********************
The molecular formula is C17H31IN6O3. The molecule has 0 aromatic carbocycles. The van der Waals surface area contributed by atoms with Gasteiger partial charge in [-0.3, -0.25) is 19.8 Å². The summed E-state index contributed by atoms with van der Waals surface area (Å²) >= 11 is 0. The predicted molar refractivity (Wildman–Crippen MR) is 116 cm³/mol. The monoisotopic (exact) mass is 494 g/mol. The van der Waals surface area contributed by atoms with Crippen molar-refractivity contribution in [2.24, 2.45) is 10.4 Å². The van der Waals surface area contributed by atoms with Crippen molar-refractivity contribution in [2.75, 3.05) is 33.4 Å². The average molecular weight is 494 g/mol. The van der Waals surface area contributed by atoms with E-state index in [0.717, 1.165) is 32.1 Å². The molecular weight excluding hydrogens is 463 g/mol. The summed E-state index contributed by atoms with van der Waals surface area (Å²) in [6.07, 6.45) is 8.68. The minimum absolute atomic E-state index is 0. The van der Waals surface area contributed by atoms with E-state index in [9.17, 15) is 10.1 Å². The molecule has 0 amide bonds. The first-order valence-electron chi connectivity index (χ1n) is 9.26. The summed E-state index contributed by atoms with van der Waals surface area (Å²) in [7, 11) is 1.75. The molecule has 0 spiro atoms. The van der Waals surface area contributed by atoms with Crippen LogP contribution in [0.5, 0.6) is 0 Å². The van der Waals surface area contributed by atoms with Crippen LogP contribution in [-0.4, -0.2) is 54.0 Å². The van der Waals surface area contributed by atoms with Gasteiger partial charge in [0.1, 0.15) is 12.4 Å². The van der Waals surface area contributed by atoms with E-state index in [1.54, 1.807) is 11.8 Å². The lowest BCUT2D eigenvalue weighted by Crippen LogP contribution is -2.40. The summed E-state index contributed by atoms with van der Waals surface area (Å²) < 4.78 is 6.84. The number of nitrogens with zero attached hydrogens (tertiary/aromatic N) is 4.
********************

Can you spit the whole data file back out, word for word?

The molecular formula is C17H31IN6O3. The molecule has 0 aromatic carbocycles. The van der Waals surface area contributed by atoms with Gasteiger partial charge in [-0.3, -0.25) is 19.8 Å². The summed E-state index contributed by atoms with van der Waals surface area (Å²) >= 11 is 0. The predicted molar refractivity (Wildman–Crippen MR) is 116 cm³/mol. The monoisotopic (exact) mass is 494 g/mol. The van der Waals surface area contributed by atoms with Crippen molar-refractivity contribution in [2.24, 2.45) is 10.4 Å². The van der Waals surface area contributed by atoms with Crippen molar-refractivity contribution in [2.75, 3.05) is 33.4 Å². The average molecular weight is 494 g/mol. The van der Waals surface area contributed by atoms with E-state index in [0.717, 1.165) is 32.1 Å². The molecular weight excluding hydrogens is 463 g/mol. The summed E-state index contributed by atoms with van der Waals surface area (Å²) in [6.07, 6.45) is 8.68. The minimum absolute atomic E-state index is 0. The van der Waals surface area contributed by atoms with E-state index in [9.17, 15) is 10.1 Å². The molecule has 0 amide bonds. The first-order valence-electron chi connectivity index (χ1n) is 9.26. The summed E-state index contributed by atoms with van der Waals surface area (Å²) in [7, 11) is 1.75. The molecule has 0 spiro atoms. The van der Waals surface area contributed by atoms with Crippen LogP contribution in [0.5, 0.6) is 0 Å². The van der Waals surface area contributed by atoms with Crippen LogP contribution in [-0.4, -0.2) is 54.0 Å². The van der Waals surface area contributed by atoms with Gasteiger partial charge in [0.1, 0.15) is 12.4 Å². The van der Waals surface area contributed by atoms with E-state index in [1.54, 1.807) is 11.8 Å². The lowest BCUT2D eigenvalue weighted by Crippen LogP contribution is -2.40. The summed E-state index contributed by atoms with van der Waals surface area (Å²) < 4.78 is 6.84. The number of nitrogens with zero attached hydrogens (tertiary/aromatic N) is 4.